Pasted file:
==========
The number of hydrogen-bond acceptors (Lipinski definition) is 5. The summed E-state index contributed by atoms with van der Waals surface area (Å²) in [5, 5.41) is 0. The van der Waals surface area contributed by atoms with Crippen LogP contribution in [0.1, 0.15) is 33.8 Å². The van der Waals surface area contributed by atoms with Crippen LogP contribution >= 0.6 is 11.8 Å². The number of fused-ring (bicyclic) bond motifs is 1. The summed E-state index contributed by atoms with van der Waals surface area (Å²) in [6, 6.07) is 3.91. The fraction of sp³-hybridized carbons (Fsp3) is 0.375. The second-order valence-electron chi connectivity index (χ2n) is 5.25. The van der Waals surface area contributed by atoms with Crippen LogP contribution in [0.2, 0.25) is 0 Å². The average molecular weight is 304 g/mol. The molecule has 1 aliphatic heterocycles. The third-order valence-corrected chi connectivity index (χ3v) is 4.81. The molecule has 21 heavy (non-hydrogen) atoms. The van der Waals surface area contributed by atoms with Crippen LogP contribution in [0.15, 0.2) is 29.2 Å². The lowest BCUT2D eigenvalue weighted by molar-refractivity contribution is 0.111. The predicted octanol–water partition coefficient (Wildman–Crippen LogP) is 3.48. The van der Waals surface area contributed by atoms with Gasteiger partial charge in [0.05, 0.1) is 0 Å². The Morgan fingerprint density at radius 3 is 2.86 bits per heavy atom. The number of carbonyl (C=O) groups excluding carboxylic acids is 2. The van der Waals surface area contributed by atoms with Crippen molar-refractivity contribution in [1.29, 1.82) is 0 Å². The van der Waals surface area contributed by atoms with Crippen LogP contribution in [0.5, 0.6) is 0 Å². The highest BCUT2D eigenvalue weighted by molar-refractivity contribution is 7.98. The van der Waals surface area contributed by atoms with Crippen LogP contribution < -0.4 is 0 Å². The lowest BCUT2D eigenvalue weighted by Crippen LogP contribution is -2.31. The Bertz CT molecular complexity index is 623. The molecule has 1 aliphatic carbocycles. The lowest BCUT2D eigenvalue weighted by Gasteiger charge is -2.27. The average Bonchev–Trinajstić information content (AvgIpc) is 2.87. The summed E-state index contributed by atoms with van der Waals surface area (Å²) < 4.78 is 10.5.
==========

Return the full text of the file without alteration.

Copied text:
The number of hydrogen-bond acceptors (Lipinski definition) is 5. The summed E-state index contributed by atoms with van der Waals surface area (Å²) in [5, 5.41) is 0. The van der Waals surface area contributed by atoms with Crippen LogP contribution in [0.1, 0.15) is 33.8 Å². The van der Waals surface area contributed by atoms with Crippen LogP contribution >= 0.6 is 11.8 Å². The number of fused-ring (bicyclic) bond motifs is 1. The summed E-state index contributed by atoms with van der Waals surface area (Å²) in [6, 6.07) is 3.91. The fraction of sp³-hybridized carbons (Fsp3) is 0.375. The second-order valence-electron chi connectivity index (χ2n) is 5.25. The van der Waals surface area contributed by atoms with Crippen LogP contribution in [0.2, 0.25) is 0 Å². The average molecular weight is 304 g/mol. The molecule has 1 aliphatic heterocycles. The third-order valence-corrected chi connectivity index (χ3v) is 4.81. The molecule has 21 heavy (non-hydrogen) atoms. The van der Waals surface area contributed by atoms with Crippen LogP contribution in [0.15, 0.2) is 29.2 Å². The lowest BCUT2D eigenvalue weighted by molar-refractivity contribution is 0.111. The predicted octanol–water partition coefficient (Wildman–Crippen LogP) is 3.48. The van der Waals surface area contributed by atoms with Gasteiger partial charge in [0.05, 0.1) is 0 Å². The Morgan fingerprint density at radius 3 is 2.86 bits per heavy atom. The number of carbonyl (C=O) groups excluding carboxylic acids is 2. The van der Waals surface area contributed by atoms with Crippen molar-refractivity contribution in [1.29, 1.82) is 0 Å². The van der Waals surface area contributed by atoms with Crippen LogP contribution in [0.5, 0.6) is 0 Å². The highest BCUT2D eigenvalue weighted by molar-refractivity contribution is 7.98. The van der Waals surface area contributed by atoms with Crippen LogP contribution < -0.4 is 0 Å². The lowest BCUT2D eigenvalue weighted by Crippen LogP contribution is -2.31. The Bertz CT molecular complexity index is 623. The molecule has 1 aliphatic carbocycles. The lowest BCUT2D eigenvalue weighted by Gasteiger charge is -2.27. The average Bonchev–Trinajstić information content (AvgIpc) is 2.87. The summed E-state index contributed by atoms with van der Waals surface area (Å²) < 4.78 is 10.5.